Mothering Forum banner
1 - 13 of 13 Posts

·
Registered
Joined
·
435 Posts
Discussion Starter · #1 ·
Hi all,

I need some support/suggestions. My 4 yo dd doesn't like me. She tells me she doesn't and even says, "I'm sorry I don't like you". She spends her days at preschool or my parents' home. I can come up with some reasons why she doesn't:
1) I'm the main disciplinarian in her life (everybody else lets her do and say whatever she wants, but I don't. I don't spank her but I make her take a time out and apologize if needed).
2) My parents give her tons of wonderful attention, and I'm working and have a 4 month old that I have to give my attention to.

I do my best to give her attention but sometimes I wonder if it's more than that. When I pick her up from school or when she sees me in the morning, the first thing she says is, "I want Grandma, where's Grandma?"

I'm trying to be the adult and the parent, but this is getting tiresome and is hurting my feelings. I've tried giving her attention, doing things with her, but nothing seems to change it. She tells me, "I don't know why I don't like you, I just don't."

Any insights anyone? TIA
 

·
Registered
Joined
·
2,094 Posts
Oh wow, I couldn't just read and not post. That must be very painful.

I posted a little while ago about my dd and dh having problems, but I have a pretty good idea why
:.

The best thing I heard on the thread I started is that *the parent is the one responsible for the relationship*. By that I don't mean that it's your fault she doesn't like you!!! I mean that kids are just that -- kids -- and she's having feelings (like you said, maybe she doesn't like the discipline, or she is feeling left out) and she doesn't know how to express it. My dd did it to my dh alot especially when she was younger and his mistake was that he took it personally and withdrew, he allowed a distance to build up between them. I'd encourage you, as hard as it is, to NOT do that. Try not to take it personally, and keep loving that kid to death, keep modelling that relationship for her, and I'm sure the stage will pass.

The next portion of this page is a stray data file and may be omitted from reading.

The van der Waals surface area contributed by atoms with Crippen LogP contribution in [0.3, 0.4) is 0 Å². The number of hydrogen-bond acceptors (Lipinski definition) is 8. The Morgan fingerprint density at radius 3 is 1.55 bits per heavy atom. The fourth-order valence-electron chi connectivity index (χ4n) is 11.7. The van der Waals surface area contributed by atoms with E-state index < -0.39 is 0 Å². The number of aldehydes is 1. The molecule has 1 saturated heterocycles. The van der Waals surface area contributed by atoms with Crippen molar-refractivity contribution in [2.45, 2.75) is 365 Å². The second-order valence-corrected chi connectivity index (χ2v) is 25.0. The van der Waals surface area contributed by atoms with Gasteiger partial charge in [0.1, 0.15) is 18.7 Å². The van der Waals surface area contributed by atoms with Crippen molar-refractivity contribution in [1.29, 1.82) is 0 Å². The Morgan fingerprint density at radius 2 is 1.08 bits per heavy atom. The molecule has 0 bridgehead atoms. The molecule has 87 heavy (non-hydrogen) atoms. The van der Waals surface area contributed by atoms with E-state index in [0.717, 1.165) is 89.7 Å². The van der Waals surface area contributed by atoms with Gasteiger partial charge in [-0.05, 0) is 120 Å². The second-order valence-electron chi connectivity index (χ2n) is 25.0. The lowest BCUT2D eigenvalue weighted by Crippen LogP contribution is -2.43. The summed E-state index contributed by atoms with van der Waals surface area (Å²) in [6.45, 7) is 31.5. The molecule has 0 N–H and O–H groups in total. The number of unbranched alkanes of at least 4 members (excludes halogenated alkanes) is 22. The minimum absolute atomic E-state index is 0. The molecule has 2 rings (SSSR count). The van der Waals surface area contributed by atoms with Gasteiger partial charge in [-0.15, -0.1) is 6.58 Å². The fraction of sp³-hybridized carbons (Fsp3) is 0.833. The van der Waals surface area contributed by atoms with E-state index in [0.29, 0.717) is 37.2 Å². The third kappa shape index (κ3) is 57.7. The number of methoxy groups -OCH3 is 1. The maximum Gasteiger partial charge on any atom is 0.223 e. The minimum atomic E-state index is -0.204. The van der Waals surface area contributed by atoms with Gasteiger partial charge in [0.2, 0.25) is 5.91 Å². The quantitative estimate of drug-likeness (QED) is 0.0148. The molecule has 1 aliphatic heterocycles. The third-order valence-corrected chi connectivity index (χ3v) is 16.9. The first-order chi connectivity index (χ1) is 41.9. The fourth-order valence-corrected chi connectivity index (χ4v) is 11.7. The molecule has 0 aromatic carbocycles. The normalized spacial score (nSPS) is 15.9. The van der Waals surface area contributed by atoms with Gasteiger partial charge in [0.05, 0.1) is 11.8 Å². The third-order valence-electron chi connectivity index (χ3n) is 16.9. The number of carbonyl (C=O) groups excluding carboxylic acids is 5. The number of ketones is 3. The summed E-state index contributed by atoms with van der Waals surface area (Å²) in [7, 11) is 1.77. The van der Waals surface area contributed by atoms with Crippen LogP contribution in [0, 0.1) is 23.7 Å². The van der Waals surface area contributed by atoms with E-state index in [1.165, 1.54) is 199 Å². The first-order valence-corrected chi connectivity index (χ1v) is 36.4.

Also, maybe talk to Grandma about disciplining her in line with what you are doing?
 

·
Registered
Joined
·
439 Posts
Is there any chance the grandparents or teachers are undermining you when you aren't there? It wouldn't have to be "Your Mama is a bad woman," but it could be in the form of criticism of some aspects of your lifestyle or commentary on discipline or other restrictions you place on the child. Just a thought. That kind of thing would be hard to get into and solve, but it could account for your daughter's explicit negativity.

However, it sounds to me more like she resents the baby and is taking it out on you. Maybe you could try visiting other families with little babies, and reading stories about kids who have babies come into their families. I will now make a shameless plug for my friend George O'Connor's book "Sally and the Something." It's not directly focused on this point, but gets to it obliquely in a very nice way.

At all costs, however, try to foster a relationship between the two children. Dr. Sears writes well on this topic. My parents made the mistake of trying to keep us as separate as possible, because I (the older one) resented my sister's encroachment on my little world. The consequences were that we grew up resenting each other and the division between us never healed entirely.

Anyway, good luck!
 

·
Registered
Joined
·
856 Posts
I don't know if most fuor year olds would grasp the extent of what that means really.
I wonder if the grandparents can watch the four year old if they could come sit with your four month old (for short times) so you can spend seom *special time* with your older child.. even if you just walk around the block or read a story or bake or soemthing?